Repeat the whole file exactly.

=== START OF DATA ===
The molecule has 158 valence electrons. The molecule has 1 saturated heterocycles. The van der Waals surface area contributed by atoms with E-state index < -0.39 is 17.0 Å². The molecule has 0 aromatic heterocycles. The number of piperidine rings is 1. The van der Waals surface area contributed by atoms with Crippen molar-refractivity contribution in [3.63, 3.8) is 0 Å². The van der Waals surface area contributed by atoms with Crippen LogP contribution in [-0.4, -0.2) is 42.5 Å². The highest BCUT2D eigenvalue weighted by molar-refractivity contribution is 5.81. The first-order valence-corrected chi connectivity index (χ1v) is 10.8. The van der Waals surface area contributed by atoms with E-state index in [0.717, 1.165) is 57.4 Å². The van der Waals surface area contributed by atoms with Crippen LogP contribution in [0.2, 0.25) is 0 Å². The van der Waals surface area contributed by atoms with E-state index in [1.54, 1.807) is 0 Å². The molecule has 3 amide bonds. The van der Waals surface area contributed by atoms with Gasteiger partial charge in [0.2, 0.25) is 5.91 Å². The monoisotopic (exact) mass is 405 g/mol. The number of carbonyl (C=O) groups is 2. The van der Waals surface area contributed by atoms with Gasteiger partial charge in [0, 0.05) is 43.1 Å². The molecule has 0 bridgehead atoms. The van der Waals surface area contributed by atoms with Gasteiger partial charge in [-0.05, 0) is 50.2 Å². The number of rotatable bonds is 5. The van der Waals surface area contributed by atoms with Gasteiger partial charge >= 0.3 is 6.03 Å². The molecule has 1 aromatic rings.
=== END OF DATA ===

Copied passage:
The molecule has 158 valence electrons. The molecule has 1 saturated heterocycles. The van der Waals surface area contributed by atoms with E-state index < -0.39 is 17.0 Å². The molecule has 0 aromatic heterocycles. The number of piperidine rings is 1. The van der Waals surface area contributed by atoms with Crippen molar-refractivity contribution in [3.63, 3.8) is 0 Å². The van der Waals surface area contributed by atoms with Crippen LogP contribution in [-0.4, -0.2) is 42.5 Å². The highest BCUT2D eigenvalue weighted by molar-refractivity contribution is 5.81. The first-order valence-corrected chi connectivity index (χ1v) is 10.8. The van der Waals surface area contributed by atoms with E-state index in [0.717, 1.165) is 57.4 Å². The van der Waals surface area contributed by atoms with Crippen LogP contribution in [0.2, 0.25) is 0 Å². The van der Waals surface area contributed by atoms with E-state index in [1.54, 1.807) is 0 Å². The molecule has 3 amide bonds. The van der Waals surface area contributed by atoms with Gasteiger partial charge in [0.2, 0.25) is 5.91 Å². The monoisotopic (exact) mass is 405 g/mol. The number of carbonyl (C=O) groups is 2. The van der Waals surface area contributed by atoms with Gasteiger partial charge in [0, 0.05) is 43.1 Å². The molecule has 0 bridgehead atoms. The van der Waals surface area contributed by atoms with Gasteiger partial charge in [-0.05, 0) is 50.2 Å². The number of rotatable bonds is 5. The van der Waals surface area contributed by atoms with Gasteiger partial charge >= 0.3 is 6.03 Å². The molecule has 1 aromatic rings.